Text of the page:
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Health - Public Health News

Posted on: May 14, 2020

Returning to Work After COVID-19 Illness or Exposure (Guide for Essential and Healthcare Workers)

If you’re an essential worker or healthcare worker that tested positive for COVID-19, or has been exposed to someone who has, you may be wondering what to do and when it’s ok to return to work. Here’s what you need to know. 

Essential workers:

You may return to work after an illness when:

  • At least 3 days (72 hours) have passed since your fever has stopped without using fever-reducing medications, AND
  • Your respiratory symptoms (like cough and shortness of breath) have improved AND,
  • At least 10 days have passed since your symptoms first started.

If you tested positive, but never felt sick:

  • If you had laboratory-confirmed COVID-19 but no symptoms, you can end home isolation and return to regular activities 10 days after your first positive COVID-19 diagnostic test. If you do become sick though, wait at least ten days from when those symptoms began and at least three days after they’re gone.

If you were exposed to someone with COVID-19, what should you do?

You may continue to work as long as you remain well and don’t have symptoms, if you also do the following things for 14 days after the most recent exposure:

  • Pre-screen: monitor your temperature and symptoms daily before leaving for work.
  • Wear a mask at all times at work.
  • Social distance: remain at least 6 feet from coworkers as much as possible.
  • Disinfect and clean work spaces daily.
  • Don’t share headsets, phones, food or drinks.

If you start to experience symptoms, you should go home immediately and contact your healthcare provider to arrange for a test.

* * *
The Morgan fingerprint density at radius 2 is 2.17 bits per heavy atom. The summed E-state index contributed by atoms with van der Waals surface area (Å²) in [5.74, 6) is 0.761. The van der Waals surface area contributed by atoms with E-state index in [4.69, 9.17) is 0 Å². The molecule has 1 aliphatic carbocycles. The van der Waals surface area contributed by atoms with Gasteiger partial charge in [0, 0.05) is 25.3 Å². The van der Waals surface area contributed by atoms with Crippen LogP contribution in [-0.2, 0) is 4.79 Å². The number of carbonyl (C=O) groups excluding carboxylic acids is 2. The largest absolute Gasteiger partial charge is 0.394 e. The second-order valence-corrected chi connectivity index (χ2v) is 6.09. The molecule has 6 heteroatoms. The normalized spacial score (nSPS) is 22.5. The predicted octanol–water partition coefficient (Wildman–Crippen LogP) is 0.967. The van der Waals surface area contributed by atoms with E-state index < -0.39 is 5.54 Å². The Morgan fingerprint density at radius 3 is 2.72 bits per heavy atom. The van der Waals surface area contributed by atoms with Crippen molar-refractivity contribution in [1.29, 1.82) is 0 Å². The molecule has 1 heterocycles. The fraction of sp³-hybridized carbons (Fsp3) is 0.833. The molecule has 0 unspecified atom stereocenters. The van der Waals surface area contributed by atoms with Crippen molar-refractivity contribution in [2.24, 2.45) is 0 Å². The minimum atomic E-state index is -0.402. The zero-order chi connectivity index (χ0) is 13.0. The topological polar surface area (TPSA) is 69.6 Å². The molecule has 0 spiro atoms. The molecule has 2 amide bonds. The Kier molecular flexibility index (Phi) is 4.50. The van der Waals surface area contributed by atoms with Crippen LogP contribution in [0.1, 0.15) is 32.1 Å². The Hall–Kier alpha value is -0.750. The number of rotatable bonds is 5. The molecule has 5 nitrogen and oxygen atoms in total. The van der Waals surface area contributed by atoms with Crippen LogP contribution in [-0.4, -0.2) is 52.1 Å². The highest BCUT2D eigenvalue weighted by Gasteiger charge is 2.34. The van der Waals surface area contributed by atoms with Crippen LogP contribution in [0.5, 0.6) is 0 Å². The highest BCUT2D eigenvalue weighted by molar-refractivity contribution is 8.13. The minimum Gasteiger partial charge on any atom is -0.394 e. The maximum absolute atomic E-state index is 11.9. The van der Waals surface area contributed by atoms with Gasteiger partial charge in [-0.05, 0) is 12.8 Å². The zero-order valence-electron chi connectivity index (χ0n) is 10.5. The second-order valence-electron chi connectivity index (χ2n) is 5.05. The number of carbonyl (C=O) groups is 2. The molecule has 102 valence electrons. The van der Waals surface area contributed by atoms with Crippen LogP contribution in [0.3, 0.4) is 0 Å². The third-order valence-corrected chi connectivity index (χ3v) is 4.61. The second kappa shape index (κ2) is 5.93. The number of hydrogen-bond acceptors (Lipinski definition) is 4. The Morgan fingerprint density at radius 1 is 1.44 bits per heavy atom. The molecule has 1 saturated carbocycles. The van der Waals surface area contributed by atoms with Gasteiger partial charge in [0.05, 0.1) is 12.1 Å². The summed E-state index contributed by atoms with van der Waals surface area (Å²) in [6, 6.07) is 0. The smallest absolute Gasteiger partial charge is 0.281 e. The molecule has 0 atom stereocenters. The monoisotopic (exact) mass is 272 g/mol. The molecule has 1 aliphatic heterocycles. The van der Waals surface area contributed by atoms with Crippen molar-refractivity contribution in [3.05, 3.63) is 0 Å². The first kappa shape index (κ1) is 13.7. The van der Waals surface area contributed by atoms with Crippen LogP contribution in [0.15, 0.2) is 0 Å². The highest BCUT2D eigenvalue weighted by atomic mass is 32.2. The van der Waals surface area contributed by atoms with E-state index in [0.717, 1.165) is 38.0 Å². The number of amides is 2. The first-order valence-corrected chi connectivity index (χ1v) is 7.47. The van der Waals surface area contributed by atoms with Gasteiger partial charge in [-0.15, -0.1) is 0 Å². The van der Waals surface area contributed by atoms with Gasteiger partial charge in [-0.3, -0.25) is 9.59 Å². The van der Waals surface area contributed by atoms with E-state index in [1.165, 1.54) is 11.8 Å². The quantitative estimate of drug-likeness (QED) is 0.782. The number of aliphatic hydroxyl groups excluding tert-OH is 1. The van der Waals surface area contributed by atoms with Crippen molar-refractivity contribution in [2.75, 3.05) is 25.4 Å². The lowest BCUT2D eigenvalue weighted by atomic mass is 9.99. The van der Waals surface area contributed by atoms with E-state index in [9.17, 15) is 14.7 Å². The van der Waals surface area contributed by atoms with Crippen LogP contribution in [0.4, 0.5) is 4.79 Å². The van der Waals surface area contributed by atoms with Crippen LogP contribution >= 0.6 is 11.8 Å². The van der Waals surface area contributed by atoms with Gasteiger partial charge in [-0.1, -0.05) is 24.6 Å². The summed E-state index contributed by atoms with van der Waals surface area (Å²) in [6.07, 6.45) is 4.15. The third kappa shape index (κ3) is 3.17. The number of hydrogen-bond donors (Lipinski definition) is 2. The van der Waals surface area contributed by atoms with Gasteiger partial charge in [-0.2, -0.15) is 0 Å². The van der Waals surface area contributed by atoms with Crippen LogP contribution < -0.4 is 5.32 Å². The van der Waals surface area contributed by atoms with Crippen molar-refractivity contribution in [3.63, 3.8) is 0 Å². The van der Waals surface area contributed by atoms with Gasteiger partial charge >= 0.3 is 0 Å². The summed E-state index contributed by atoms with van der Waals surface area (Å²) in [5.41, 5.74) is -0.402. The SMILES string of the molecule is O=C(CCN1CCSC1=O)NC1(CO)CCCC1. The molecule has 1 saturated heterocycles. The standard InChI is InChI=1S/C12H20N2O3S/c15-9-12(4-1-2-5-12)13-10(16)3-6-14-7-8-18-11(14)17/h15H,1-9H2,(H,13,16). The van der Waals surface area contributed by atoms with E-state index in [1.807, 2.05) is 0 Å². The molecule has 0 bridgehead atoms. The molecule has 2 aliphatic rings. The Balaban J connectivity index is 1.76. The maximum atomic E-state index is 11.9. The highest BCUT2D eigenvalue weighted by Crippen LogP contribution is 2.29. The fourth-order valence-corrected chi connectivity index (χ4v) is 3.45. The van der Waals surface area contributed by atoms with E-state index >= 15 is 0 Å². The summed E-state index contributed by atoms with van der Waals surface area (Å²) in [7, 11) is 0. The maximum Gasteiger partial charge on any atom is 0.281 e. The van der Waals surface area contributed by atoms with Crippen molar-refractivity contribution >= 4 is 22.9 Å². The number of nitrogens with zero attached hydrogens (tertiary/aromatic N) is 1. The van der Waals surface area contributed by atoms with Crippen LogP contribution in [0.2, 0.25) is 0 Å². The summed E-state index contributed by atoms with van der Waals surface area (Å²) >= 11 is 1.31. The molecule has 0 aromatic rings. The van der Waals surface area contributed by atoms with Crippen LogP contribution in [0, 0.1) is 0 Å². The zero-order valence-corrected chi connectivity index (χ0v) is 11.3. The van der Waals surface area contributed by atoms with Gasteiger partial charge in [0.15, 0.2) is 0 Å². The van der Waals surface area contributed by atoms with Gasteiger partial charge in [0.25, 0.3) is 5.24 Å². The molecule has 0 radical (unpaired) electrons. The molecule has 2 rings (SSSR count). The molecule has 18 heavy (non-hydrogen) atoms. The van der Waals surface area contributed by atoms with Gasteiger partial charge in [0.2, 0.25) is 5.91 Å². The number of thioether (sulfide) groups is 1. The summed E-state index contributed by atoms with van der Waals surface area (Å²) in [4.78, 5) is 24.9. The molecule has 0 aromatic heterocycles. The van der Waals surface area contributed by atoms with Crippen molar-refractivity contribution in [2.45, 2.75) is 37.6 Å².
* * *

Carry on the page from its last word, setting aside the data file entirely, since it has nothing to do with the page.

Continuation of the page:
How do I know if I was exposed?

In general, you need to be in close contact with a sick person to get infected. Close contact means:  

  • Living in the same household, or
  • Caring for a sick person with COVID-19, or 
  • Being within 6 feet of a sick person for about 10 minutes, or
  • Being in direct contact with secretions from a sick person with COVID-19 (e.g., being coughed on, kissing, sharing utensils, etc.)

Close contact with someone includes the period of time 48 hours before they started showing symptoms. In general, you will be contacted by the health department if you were a close contact of someone with a lab-confirmed case of COVID-19.

Healthcare workers:

You may return to work after an illness or positive test result when:

  • At least 3 days (72 hours) have passed since your fever has stopped without using fever-reducing medications and your respiratory symptoms (like cough and shortness of breath) have improved AND,
  • At least 10 days have passed since symptoms first started.
  • If you had laboratory-confirmed COVID-19 but no symptoms, you can end home isolation and return to regular activities 10 days after your first positive COVID-19 diagnostic.

You should also:

  • Wear a facemask (not a cloth face covering) at all times while in the healthcare facility until all symptoms (respiratory and non-respiratory) are completely gone. 
  • Continue to monitor for all symptoms and get re-evaluated if symptoms return.

Some healthcare workers may experience prolonged cough as a result of respiratory viral infection, which may continue after isolation has ended. Those workers should wear a face mask until their cough resolves or their health returns to normal.

If you were exposed to someone with COVID-19, what should you do? 

You should actively monitor for symptoms consistent with COVID-19 infection, but can return to work provided you:

  • Practice cough etiquette and hand hygiene.
  • Wear a facemask at all times while in the healthcare facility until all symptoms are gone or until 14 days after illness onset, whichever is longer.
  • Go home immediately and contact your healthcare provider if you start to experience symptoms.


Check with your employer to see if they have additional requirements to return to work safely. Visit the FAQ section of our website for updates to this guidance.

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